This article examines the strategy of electrification for Sarawak which centers on large-scale hydroelectric projects. Drawing from extensive in-field interviews of stakeholders in Sarawak who are affected by the soon-to-be-completed 2400. megawatt (MW) Bakun Hydroelectric Project, this article presents documentary evidence that these "hard path" mega energy projects are economically, socially and ecologically sub-optimal. The study suggests that more rigorous development of "soft path" small-scale, decentralized renewable energy systems more effectively support development and electrification aspirations for the region. The paper concludes with an analysis which invalidates the rationale for supporting mega projects yet recognizes that powerful advocates pose significant threats to a transition from hard to soft energy paths. It puts forth a concluding recommendation that pressure to scale down these mega projects and bolster decentralized, small-scale initiatives represents the most feasible approach to optimizing rural electrification in Sarawak. Overall, this case study provides both a detailed analysis of the inadequacies of mega energy projects in supporting economic development in less affluent regions and insight into how to strategically facilitate ideological change from hard (mega projects) to soft (decentralized energy systems) energy paths.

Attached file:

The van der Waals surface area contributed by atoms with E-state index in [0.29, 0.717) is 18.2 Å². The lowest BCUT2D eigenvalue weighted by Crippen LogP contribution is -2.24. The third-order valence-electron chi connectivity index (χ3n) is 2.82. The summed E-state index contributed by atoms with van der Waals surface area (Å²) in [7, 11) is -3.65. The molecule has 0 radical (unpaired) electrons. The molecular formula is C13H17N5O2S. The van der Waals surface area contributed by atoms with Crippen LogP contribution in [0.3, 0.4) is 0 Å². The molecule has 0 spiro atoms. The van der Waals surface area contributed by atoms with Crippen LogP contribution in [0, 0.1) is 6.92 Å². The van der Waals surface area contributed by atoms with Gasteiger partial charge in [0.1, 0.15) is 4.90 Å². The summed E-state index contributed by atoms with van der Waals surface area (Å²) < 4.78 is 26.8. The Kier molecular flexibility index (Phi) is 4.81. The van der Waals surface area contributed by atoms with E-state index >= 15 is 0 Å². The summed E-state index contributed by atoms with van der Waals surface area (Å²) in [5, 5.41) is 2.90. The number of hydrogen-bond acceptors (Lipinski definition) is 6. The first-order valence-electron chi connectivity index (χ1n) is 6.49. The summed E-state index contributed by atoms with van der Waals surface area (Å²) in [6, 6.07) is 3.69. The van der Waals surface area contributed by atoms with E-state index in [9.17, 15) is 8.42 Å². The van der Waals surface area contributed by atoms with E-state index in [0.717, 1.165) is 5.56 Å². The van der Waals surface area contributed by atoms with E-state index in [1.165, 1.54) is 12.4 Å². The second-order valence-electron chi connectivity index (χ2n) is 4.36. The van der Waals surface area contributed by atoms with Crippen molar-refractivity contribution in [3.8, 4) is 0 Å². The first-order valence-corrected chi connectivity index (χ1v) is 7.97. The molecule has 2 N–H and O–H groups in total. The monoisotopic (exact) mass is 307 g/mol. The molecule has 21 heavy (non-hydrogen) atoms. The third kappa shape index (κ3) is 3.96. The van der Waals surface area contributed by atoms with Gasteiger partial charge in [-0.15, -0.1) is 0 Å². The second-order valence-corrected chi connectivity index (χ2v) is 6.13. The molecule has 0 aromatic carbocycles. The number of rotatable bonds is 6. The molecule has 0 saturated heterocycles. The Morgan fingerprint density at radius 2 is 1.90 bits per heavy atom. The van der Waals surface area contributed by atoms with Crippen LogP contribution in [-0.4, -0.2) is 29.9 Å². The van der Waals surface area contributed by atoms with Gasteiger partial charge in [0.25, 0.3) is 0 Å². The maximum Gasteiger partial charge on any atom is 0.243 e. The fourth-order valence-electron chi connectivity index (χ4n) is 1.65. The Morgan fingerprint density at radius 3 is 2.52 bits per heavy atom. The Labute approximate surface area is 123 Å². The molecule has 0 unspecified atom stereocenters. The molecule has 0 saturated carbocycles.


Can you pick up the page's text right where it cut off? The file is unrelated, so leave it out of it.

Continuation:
All Science Journal Classification (ASJC) codes
- Geography, Planning and Development
- Renewable Energy, Sustainability and the Environment
- Management, Monitoring, Policy and Law